By Carlos Perez del Castillo
Last week, Oxfam and Save the Children published a report titled “A Dangerous Delay”. The report details how, despite clear early-warning indicators of an upcoming drought and consequent famine in the Horn of Africa, the international community was too late to respond.
While the first clear signals of a major drought came as early as August 2010, it was not until a year later, in July 2011, that the international community started to react. The relief efforts mainly started after the UN officially declared a famine in southern Somalia, and the drought - finally - hit the international press.
Way too late for an adequate response though, states the Oxfam/Save the Children report. With disastrous consequences: Of the 13 million people at risk, an estimated 50,000 to 100,000 people died. More half of them were children under five, according to the same report.
LEARNING FROM OUR MISTAKES
The report raises many questions.
Why is it that clear, indisputable scientific evidence of an upcoming extensive drought in a region that was recognized to be highly food insecure and vulnerable does not turn into a significant humanitarian response until people are starving?
Why is it that clear calls for funding by major and credible humanitarian organizations, like the World Food Programme, four months before the declaration of famine, did not yield an adequate donor response?
Why is it that, time and again, funding is not provided to respond to a hunger crisis until pictures of starving children are seen in the world press?
Isn’t it the strength of the human race to be able to learn from our mistakes? We would start to doubt that strength, as the scenario for the Horn of Africa threatens to be repeated in the Sahel, at this very moment. Will we wait once more until pictures of dead cattle, dried crops and starving children hit our TV screens?
PREVENTION BETTER THAN CURE
While we applaud the continuous work and dedication of humanitarian relief agencies to intervene in times of hunger crises, there is a more, pivotal question to be asked: “What can we do to prevent hunger? What can we do to increase food security in vulnerable areas?”
And that is where our work comes in. The CGIAR Research Programs (CRPs) develop collaborative approaches to address the needs of the poor. They address a wide range of issues: They aim to increase yields and profits for crops, fish and livestock. They improve sustainability, climate change adaptation and mitigation.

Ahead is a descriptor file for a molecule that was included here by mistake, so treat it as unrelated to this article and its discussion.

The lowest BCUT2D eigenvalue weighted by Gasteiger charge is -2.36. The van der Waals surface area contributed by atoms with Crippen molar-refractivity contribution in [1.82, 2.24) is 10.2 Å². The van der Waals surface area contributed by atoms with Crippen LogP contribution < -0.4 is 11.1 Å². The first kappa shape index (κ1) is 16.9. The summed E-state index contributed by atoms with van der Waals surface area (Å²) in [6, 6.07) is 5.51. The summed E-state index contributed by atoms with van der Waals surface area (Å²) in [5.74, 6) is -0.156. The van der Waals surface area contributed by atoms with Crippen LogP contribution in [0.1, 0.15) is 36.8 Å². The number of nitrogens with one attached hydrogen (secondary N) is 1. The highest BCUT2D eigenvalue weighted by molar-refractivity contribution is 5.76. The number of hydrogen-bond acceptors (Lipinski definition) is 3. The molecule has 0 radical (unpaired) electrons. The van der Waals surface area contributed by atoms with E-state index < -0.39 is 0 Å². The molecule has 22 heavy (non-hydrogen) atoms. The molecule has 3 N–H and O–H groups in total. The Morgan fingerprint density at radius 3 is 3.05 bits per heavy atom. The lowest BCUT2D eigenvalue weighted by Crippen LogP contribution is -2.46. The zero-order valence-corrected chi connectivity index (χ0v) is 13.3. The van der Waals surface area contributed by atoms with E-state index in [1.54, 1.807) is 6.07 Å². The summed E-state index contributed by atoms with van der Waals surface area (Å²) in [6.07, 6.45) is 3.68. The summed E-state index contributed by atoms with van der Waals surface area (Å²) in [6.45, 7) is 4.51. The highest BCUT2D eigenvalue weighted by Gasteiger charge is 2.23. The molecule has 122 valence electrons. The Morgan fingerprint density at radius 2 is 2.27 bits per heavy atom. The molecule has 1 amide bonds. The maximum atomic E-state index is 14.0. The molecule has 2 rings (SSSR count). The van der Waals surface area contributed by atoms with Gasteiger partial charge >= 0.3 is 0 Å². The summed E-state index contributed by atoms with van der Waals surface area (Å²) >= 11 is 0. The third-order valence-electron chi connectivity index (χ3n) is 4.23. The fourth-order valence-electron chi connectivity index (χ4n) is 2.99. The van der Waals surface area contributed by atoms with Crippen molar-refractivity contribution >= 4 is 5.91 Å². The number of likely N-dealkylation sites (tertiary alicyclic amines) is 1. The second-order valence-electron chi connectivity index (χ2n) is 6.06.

Our research improves the productivity, profitability, sustainability and resilience of farming systems. We work to improve nutrition and health. We ensure agricultural and natural systems remain in balance, increasing their resilience to degradation. We also work with governments and other organizations to improve policies and markets.
The Horn of Africa drought relief effort had a price tag of over US$1.2 billion, a one-time remedy to help 3.7 million people through one drought crisis.
Between 1997 and 2007, Ethiopia lost an average of US$1.1 billion to drought. Annually.
The 2012 cost for our research programs to improve the yields of major food crops is $300 million.
PROGRESS, WITHOUT THE PHOTOS
We don’t want to feature pictures of starving children, dead cattle and dried crops. We want to show thriving and innovative farmers, like Margaret Silas and Emily Marigu Ireri in Kenya, Joel Yiri in Ghana, Helene Nana in Burkina Faso and Ramniwash Kumar in Bihar, India.
We want to show the impact made by our researchers like Pooran M. Gaur, a scientist at the International Crop Research Institute for the Semi-Arid Tropics (ICRISAT) who helped triple the yield of chick peas, a crop making up 20 percent of the world’s pulse production.
We want to show the world that even simple solutions help. Simple and cost effective solutions, like CIMMYT‘s project mobilizing farmers to produce metal containers to store their maize crop, dramatically reducing the post-harvest loss to weevils, rats and pests.
FROM AID TO DEVELOPMENT
Maybe our upbeat stories of how agricultural research impacts small farmer communities won’t “sell” as well as pictures of starving children, but we are tired of those pictures. These pictures don’t belong anymore on the newspaper front pages. Not in the year 2012.
This was also part of the message Bill Gates gave in a recent New York Times editorial, last week:
”My hope is that we can convert some of the generosity that goes into humanitarian relief into stronger support for foreign aid programs.
“Many of those suffering in the Horn of Africa were going hungry before there was a recognized emergency in the region. In fact, more than 1 billion people in the world don’t have enough food to eat.
“One of the most powerful solutions to this problem is to help poor farmers get more out of their small plots of land. In parts of South Asia and sub-Saharan Africa especially, farmers plant low-yielding seeds, climate change is starting to shrink their harvests, and plant diseases are invading their fields.
“New seeds, better practices, better policies can help farmers cope with these challenges.”
The future is no longer a picture of a starving child. The future is one of people with smiles. It is a picture of prosperous farmers, of thriving rural communities, of innovative applied research bringing practical solutions. The CGIAR is the leading international agriculture research group. We can make that future happen.
We can change the picture.
Carlos Perez del Castillo is chair of the CGIAR Consortium Board, a member of the High Level Panel of Experts on Food Security and Nutrition, a member of the board of the International Food and Agricultural Trade Policy Council (IPC), and a small cattle farmer.